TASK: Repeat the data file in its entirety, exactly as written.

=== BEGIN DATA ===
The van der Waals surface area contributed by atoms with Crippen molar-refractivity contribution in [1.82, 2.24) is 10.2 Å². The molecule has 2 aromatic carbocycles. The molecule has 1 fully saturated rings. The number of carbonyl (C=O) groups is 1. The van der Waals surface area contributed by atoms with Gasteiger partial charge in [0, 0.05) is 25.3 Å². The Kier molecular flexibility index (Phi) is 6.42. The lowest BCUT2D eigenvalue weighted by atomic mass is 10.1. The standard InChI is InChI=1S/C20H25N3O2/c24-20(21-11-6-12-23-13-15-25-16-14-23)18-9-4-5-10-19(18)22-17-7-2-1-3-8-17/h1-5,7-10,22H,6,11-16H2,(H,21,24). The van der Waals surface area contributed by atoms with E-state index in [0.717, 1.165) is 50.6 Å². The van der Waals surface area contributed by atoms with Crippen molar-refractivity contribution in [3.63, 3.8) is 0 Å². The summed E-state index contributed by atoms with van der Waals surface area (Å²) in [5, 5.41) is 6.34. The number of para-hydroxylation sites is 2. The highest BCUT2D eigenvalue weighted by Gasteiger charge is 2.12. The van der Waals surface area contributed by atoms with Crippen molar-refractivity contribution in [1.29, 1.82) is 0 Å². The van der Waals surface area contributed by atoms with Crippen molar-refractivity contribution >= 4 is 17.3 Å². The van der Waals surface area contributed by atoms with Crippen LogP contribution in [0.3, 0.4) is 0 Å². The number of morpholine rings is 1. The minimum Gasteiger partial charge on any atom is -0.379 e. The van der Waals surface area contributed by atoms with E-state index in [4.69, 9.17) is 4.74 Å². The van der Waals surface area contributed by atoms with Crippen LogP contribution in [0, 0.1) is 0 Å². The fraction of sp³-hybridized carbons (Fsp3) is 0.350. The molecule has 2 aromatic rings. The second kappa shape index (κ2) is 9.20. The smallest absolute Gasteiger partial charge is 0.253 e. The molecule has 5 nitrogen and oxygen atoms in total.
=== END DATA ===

The van der Waals surface area contributed by atoms with Crippen molar-refractivity contribution in [1.82, 2.24) is 10.2 Å². The molecule has 2 aromatic carbocycles. The molecule has 1 fully saturated rings. The number of carbonyl (C=O) groups is 1. The van der Waals surface area contributed by atoms with Gasteiger partial charge in [0, 0.05) is 25.3 Å². The Kier molecular flexibility index (Phi) is 6.42. The lowest BCUT2D eigenvalue weighted by atomic mass is 10.1. The standard InChI is InChI=1S/C20H25N3O2/c24-20(21-11-6-12-23-13-15-25-16-14-23)18-9-4-5-10-19(18)22-17-7-2-1-3-8-17/h1-5,7-10,22H,6,11-16H2,(H,21,24). The van der Waals surface area contributed by atoms with E-state index in [0.717, 1.165) is 50.6 Å². The van der Waals surface area contributed by atoms with Crippen molar-refractivity contribution in [3.63, 3.8) is 0 Å². The summed E-state index contributed by atoms with van der Waals surface area (Å²) in [5, 5.41) is 6.34. The number of para-hydroxylation sites is 2. The highest BCUT2D eigenvalue weighted by Gasteiger charge is 2.12. The van der Waals surface area contributed by atoms with Crippen molar-refractivity contribution in [1.29, 1.82) is 0 Å². The van der Waals surface area contributed by atoms with Crippen molar-refractivity contribution >= 4 is 17.3 Å². The van der Waals surface area contributed by atoms with Crippen LogP contribution in [0.3, 0.4) is 0 Å². The number of morpholine rings is 1. The minimum Gasteiger partial charge on any atom is -0.379 e. The van der Waals surface area contributed by atoms with E-state index in [4.69, 9.17) is 4.74 Å². The van der Waals surface area contributed by atoms with Crippen LogP contribution in [0, 0.1) is 0 Å². The fraction of sp³-hybridized carbons (Fsp3) is 0.350. The molecule has 2 aromatic rings. The second kappa shape index (κ2) is 9.20. The smallest absolute Gasteiger partial charge is 0.253 e. The molecule has 5 nitrogen and oxygen atoms in total.